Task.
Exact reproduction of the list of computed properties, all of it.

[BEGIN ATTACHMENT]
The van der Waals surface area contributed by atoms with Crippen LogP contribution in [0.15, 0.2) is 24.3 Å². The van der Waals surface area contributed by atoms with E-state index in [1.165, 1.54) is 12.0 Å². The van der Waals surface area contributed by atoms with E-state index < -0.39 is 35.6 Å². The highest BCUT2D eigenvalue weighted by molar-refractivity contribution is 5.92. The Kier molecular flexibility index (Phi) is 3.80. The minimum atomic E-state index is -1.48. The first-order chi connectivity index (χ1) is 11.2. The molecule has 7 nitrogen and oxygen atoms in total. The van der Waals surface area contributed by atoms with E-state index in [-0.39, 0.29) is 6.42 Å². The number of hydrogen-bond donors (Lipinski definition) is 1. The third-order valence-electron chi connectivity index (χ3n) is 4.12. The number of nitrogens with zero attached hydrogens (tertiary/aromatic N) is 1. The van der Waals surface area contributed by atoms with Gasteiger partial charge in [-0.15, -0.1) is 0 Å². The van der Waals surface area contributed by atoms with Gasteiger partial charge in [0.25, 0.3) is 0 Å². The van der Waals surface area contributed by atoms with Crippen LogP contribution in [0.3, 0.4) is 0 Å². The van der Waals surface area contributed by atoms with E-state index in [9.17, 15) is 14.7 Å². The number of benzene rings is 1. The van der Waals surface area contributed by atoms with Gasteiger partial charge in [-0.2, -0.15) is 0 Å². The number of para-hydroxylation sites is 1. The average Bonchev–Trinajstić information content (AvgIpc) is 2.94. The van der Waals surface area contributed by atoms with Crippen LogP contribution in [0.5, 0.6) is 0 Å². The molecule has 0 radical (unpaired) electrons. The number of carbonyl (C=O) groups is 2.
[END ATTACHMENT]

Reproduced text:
The van der Waals surface area contributed by atoms with Crippen LogP contribution in [0.15, 0.2) is 24.3 Å². The van der Waals surface area contributed by atoms with E-state index in [1.165, 1.54) is 12.0 Å². The van der Waals surface area contributed by atoms with E-state index < -0.39 is 35.6 Å². The highest BCUT2D eigenvalue weighted by molar-refractivity contribution is 5.92. The Kier molecular flexibility index (Phi) is 3.80. The minimum atomic E-state index is -1.48. The first-order chi connectivity index (χ1) is 11.2. The molecule has 7 nitrogen and oxygen atoms in total. The van der Waals surface area contributed by atoms with E-state index in [-0.39, 0.29) is 6.42 Å². The number of hydrogen-bond donors (Lipinski definition) is 1. The third-order valence-electron chi connectivity index (χ3n) is 4.12. The number of nitrogens with zero attached hydrogens (tertiary/aromatic N) is 1. The van der Waals surface area contributed by atoms with Gasteiger partial charge in [-0.15, -0.1) is 0 Å². The van der Waals surface area contributed by atoms with Gasteiger partial charge in [0.25, 0.3) is 0 Å². The van der Waals surface area contributed by atoms with Crippen LogP contribution in [0.3, 0.4) is 0 Å². The van der Waals surface area contributed by atoms with E-state index in [9.17, 15) is 14.7 Å². The number of benzene rings is 1. The van der Waals surface area contributed by atoms with Gasteiger partial charge in [-0.2, -0.15) is 0 Å². The number of para-hydroxylation sites is 1. The average Bonchev–Trinajstić information content (AvgIpc) is 2.94. The van der Waals surface area contributed by atoms with Crippen LogP contribution in [0.5, 0.6) is 0 Å². The molecule has 0 radical (unpaired) electrons. The number of carbonyl (C=O) groups is 2.